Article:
From: Armin Straub <linux@ar...>  20050913 09:08:47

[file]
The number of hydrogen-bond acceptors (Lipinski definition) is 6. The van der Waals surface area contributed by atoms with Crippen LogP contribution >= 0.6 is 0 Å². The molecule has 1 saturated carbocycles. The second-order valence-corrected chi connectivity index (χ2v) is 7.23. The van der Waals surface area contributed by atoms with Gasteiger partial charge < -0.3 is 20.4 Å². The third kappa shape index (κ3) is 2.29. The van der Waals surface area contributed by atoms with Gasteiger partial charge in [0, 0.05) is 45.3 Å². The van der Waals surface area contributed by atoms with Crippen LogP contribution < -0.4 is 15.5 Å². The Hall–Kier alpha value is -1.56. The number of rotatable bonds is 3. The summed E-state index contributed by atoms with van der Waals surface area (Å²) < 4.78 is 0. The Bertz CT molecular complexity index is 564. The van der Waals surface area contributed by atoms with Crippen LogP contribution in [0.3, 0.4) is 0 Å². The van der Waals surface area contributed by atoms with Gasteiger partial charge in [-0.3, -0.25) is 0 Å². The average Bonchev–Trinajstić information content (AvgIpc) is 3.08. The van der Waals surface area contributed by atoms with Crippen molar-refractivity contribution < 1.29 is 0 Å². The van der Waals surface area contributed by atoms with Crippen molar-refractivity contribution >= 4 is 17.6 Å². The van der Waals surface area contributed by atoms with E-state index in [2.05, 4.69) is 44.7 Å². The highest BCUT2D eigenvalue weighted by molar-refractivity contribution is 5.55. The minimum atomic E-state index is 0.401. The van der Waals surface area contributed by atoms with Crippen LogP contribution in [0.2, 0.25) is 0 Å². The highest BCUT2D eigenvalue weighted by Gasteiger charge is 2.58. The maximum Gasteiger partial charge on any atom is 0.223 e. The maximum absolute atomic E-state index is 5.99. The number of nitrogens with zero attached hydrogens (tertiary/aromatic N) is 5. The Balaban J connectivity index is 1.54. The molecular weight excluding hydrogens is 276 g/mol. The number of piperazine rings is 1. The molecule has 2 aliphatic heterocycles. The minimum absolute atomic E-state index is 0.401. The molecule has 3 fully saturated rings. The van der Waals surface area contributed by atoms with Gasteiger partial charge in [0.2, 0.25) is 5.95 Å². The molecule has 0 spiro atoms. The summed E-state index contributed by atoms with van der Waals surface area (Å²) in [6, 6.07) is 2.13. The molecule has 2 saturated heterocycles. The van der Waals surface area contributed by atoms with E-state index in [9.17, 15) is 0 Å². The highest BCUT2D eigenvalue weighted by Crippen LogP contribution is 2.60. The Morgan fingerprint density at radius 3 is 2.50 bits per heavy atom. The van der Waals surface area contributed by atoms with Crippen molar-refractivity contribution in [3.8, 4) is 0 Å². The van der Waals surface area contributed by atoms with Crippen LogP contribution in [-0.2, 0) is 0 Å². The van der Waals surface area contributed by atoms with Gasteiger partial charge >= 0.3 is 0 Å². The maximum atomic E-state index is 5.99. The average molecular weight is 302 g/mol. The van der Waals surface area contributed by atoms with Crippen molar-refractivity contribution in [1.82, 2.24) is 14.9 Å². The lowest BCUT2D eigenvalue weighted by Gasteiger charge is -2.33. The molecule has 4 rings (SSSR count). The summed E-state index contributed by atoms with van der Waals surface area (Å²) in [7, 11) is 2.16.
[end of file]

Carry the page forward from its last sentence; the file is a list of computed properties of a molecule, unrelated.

Hallo Andr=E9, > > I fear that I don't really understand what symmetry of x and y means > > here. > > You may not have noticed (?!), that you can also do a > data.function("x(y)=3D...", ...) ... it works equally well. There's just > noting special regarding the x axis and/or x direction compared to the > y direction. Ok, I think, I'm a bit nearer to understanding the issue. Nice for plotting= =20 inverse functions by the way. Once more I have to see that I'm very new to= =20 PyX. There's so much... :) > I kindly object: your function and your paramfunction fix the order > and the name of the axes involved. In that sense they're quite a > restriction. They're a common usecase and thus they are certainly very > helpful. > [...] > > Nonetheless if this contradicts the concept of symmetry, I think it cou= ld > > be added to the PyX core as functionxy() and paramfunctionxy() but still > > be used as function() and paramfunction() by simplydraw alternatively. > > That's fine, but you may spend some time whether you really want to > introduce such a different meaning. If you really want to do so I'll > not complain. You're free to do so, but I ask you to at least spend a > few seconds before doing you final decision ... ;) I'm thinking about it... If I now understand the problem correctly, the=20 current implementation is bad mainly because =2D it fixes the order =2D and the name of the axes involved. I have solved (at least I hope so) the issue of fixed order using the=20 following code snippet if expression.func_code.co_varnames =3D=3D ('y',): string =3D "x(y)=3Dexpression(y)" else: string =3D "y(x)=3Dexpression(x)" which should yield some more symmetry in the sense that it does matter whet= her=20 a function is defined as f =3D lambda x: sin(x) versus f =3D lambda y: sin(y). This issue does not really appear for paramfunction since all you have to d= o=20 for swapped axes is to return the values (x,y) swapped. So there is at leas= t=20 from a functional point of view little to gain (although I might be wrong=20 here...). Just a note to the named axes. If this would be wanted one could take the=20 function name into account (not useful for lambda style functions though) t= o=20 allow for some settings, but I can't think of a really useful and obvious w= ay=20 (and that's what it should be in my opinion). Thanks for pointing me to this issue! Cheers =2D=20 Armin Straub